Ley receives $6.4 million NCI award for leukemia research​​

​​Timothy J. Ley, MD, a leukemia researcher and hematologist at the School of Medicine, has received a seven-year, $6.4 million Outstanding Investigator Award from the National Cancer Institute (NCI) of the National Institutes of Health (NIH). The funding will allow him to continue research aimed at understanding the mutations that initiate acute myeloid leukemia (AML), and how they might be targeted with new approaches.

Siteman Cancer Center earns highest rating from federal cancer institute​​​​​​​​​

The National Cancer Institute (NCI) has awarded Siteman Cancer Center​ at Barnes-Jewish Hospital and Washington University School of Medicine in St. Louis an “exceptional” rating, based on a rigorous review of Siteman’s research programs. The rating is the highest possible by the NCI, the principal federal institute that funds cancer research.

Students win Breast Cancer Startup Challenge

An interdisciplinary group of graduate students including Washington University’s (from left) Anurag Agarwal, Whitney Grither and Hirak Biswas was one of 10 winning teams in the Breast Cancer Startup Challenge. The international competition aimed to bring breast cancer discoveries out of the lab and closer to market to help patients.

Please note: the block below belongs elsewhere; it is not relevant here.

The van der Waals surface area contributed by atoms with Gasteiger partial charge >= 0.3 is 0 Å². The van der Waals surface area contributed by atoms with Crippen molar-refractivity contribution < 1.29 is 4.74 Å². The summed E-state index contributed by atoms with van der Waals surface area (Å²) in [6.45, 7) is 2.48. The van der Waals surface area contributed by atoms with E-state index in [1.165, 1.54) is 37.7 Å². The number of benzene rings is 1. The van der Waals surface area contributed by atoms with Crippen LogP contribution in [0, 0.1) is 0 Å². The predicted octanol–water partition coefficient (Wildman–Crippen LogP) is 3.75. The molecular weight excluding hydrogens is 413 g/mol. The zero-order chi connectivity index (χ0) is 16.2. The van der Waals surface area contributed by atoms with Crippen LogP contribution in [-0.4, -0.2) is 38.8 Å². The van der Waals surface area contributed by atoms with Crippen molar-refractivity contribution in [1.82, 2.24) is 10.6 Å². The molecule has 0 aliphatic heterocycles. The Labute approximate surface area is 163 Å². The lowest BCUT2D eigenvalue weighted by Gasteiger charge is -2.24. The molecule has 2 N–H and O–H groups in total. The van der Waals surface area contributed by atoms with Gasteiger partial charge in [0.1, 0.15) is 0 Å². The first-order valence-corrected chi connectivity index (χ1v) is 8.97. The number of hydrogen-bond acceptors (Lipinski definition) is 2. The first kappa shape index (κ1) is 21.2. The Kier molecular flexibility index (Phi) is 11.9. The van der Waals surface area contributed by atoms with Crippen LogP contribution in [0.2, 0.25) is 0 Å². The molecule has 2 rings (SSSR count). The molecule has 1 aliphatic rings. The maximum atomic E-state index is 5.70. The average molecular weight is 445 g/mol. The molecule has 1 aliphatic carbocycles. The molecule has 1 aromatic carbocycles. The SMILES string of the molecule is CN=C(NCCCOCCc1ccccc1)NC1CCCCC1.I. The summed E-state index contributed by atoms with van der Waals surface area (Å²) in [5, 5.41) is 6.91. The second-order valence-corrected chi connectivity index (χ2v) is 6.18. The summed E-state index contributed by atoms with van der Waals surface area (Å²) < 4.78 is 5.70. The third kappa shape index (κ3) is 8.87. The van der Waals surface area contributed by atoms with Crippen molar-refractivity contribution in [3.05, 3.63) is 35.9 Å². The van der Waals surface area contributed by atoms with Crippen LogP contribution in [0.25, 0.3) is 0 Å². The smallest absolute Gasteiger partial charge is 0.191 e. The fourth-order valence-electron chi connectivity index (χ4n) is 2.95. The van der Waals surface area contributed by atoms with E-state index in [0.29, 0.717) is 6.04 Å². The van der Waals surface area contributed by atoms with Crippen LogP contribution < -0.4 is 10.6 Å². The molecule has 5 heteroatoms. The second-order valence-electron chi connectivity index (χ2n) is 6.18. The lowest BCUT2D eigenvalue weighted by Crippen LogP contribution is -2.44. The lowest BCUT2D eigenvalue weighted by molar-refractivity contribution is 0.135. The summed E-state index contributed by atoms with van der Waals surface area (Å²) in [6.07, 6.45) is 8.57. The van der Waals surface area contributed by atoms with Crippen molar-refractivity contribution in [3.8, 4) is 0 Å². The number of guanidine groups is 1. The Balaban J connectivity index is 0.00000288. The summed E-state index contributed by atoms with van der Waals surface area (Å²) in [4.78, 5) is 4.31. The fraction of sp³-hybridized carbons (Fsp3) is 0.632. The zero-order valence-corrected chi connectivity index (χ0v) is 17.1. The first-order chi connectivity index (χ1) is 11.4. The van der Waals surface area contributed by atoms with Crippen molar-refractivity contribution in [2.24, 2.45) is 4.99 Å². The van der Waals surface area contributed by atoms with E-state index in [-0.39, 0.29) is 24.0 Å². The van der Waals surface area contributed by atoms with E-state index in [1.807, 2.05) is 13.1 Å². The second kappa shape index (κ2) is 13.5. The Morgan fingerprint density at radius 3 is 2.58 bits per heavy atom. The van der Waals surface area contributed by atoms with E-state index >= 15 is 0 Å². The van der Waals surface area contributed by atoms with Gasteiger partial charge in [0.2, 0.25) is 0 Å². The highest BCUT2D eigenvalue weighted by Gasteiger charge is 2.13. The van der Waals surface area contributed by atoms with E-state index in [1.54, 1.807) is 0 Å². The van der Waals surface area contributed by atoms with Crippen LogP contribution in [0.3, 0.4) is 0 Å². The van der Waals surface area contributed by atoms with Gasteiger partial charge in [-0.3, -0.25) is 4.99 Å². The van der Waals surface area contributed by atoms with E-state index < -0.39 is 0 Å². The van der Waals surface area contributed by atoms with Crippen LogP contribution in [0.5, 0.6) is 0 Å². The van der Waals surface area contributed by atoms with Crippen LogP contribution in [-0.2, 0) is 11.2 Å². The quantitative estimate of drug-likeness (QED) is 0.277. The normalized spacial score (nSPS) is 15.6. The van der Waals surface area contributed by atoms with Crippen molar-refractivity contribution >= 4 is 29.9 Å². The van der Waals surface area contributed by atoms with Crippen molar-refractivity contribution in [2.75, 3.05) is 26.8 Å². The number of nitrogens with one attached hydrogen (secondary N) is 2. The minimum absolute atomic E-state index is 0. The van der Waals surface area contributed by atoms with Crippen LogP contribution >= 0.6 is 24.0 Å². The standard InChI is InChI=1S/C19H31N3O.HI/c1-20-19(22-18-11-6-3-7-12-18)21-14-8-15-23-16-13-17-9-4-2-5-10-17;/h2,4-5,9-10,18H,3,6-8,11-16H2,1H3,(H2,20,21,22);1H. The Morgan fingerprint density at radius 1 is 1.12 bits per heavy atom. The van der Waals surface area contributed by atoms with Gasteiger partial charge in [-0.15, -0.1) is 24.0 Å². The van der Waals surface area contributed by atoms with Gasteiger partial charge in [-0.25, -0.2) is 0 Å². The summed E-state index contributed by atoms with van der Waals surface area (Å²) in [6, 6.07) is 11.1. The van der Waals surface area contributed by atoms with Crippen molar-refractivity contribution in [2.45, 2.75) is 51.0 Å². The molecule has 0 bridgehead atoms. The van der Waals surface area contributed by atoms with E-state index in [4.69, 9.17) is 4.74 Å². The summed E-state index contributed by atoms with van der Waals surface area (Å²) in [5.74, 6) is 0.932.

University receives $26 million for leukemia research

The National Cancer Institute has awarded two major grants totaling $26 million to leukemia researchers and physicians at the School of Medicine. The funding has the potential to lead to novel therapies for leukemia that improve survival and reduce treatment-related side effects. Pictured are cancer cells from a patient with acute myeloid leukemia.

Chest X-rays don’t reduce lung cancer deaths

A major U.S. study shows that annual chest X-rays to screen for lung cancer do not reduce the risk of dying from the disease, even in smokers or former smokers. More than 150,000 older Americans were involved in the clinical trial, funded by the National Cancer Institute, with about 16,000 enrolled at Washington University School of Medicine in St. Louis. Results of the study will be published Nov. 2 in the Journal of the American Medical Association.

CT screening reduces lung-cancer deaths in heavy smokers

In a study of heavy smokers, fewer screened with low-dose CT scans died, compared with similar smokers screened with standard chest X-rays. The National Cancer Institute ran the 33-center National Lung Screening Trial to learn whether more sensitive screening could have an impact on lung-cancer deaths, and Washington University researchers involved in the study say it did.